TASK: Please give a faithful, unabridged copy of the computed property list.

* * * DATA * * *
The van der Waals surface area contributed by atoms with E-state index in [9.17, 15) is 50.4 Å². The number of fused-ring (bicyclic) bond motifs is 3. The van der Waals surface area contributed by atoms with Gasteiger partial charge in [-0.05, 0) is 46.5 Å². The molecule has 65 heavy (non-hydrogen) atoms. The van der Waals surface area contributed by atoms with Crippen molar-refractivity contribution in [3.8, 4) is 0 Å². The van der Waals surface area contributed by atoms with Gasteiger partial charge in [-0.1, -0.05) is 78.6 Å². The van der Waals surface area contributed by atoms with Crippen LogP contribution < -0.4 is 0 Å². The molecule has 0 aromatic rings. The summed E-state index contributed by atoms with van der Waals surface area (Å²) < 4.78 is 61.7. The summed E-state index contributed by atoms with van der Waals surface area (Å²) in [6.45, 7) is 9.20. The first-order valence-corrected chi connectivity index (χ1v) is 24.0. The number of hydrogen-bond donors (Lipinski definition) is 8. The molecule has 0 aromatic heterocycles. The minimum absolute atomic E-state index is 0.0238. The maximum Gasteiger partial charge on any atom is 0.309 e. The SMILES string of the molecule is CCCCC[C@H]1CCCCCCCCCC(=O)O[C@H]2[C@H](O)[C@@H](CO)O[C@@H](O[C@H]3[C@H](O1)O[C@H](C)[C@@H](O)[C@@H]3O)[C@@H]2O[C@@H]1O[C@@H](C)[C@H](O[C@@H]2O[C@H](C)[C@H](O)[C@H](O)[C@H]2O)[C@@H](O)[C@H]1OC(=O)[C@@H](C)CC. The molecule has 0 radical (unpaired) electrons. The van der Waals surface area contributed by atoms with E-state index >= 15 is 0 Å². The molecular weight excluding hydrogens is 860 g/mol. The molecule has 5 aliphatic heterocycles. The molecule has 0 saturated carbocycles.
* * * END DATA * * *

The van der Waals surface area contributed by atoms with E-state index in [9.17, 15) is 50.4 Å². The number of fused-ring (bicyclic) bond motifs is 3. The van der Waals surface area contributed by atoms with Gasteiger partial charge in [-0.05, 0) is 46.5 Å². The molecule has 65 heavy (non-hydrogen) atoms. The van der Waals surface area contributed by atoms with Crippen molar-refractivity contribution in [3.8, 4) is 0 Å². The van der Waals surface area contributed by atoms with Gasteiger partial charge in [-0.1, -0.05) is 78.6 Å². The van der Waals surface area contributed by atoms with Crippen LogP contribution < -0.4 is 0 Å². The molecule has 0 aromatic rings. The summed E-state index contributed by atoms with van der Waals surface area (Å²) < 4.78 is 61.7. The summed E-state index contributed by atoms with van der Waals surface area (Å²) in [6.45, 7) is 9.20. The first-order valence-corrected chi connectivity index (χ1v) is 24.0. The number of hydrogen-bond donors (Lipinski definition) is 8. The molecule has 0 aromatic heterocycles. The minimum absolute atomic E-state index is 0.0238. The maximum Gasteiger partial charge on any atom is 0.309 e. The SMILES string of the molecule is CCCCC[C@H]1CCCCCCCCCC(=O)O[C@H]2[C@H](O)[C@@H](CO)O[C@@H](O[C@H]3[C@H](O1)O[C@H](C)[C@@H](O)[C@@H]3O)[C@@H]2O[C@@H]1O[C@@H](C)[C@H](O[C@@H]2O[C@H](C)[C@H](O)[C@H](O)[C@H]2O)[C@@H](O)[C@H]1OC(=O)[C@@H](C)CC. The molecule has 0 radical (unpaired) electrons. The van der Waals surface area contributed by atoms with E-state index >= 15 is 0 Å². The molecular weight excluding hydrogens is 860 g/mol. The molecule has 5 aliphatic heterocycles. The molecule has 0 saturated carbocycles.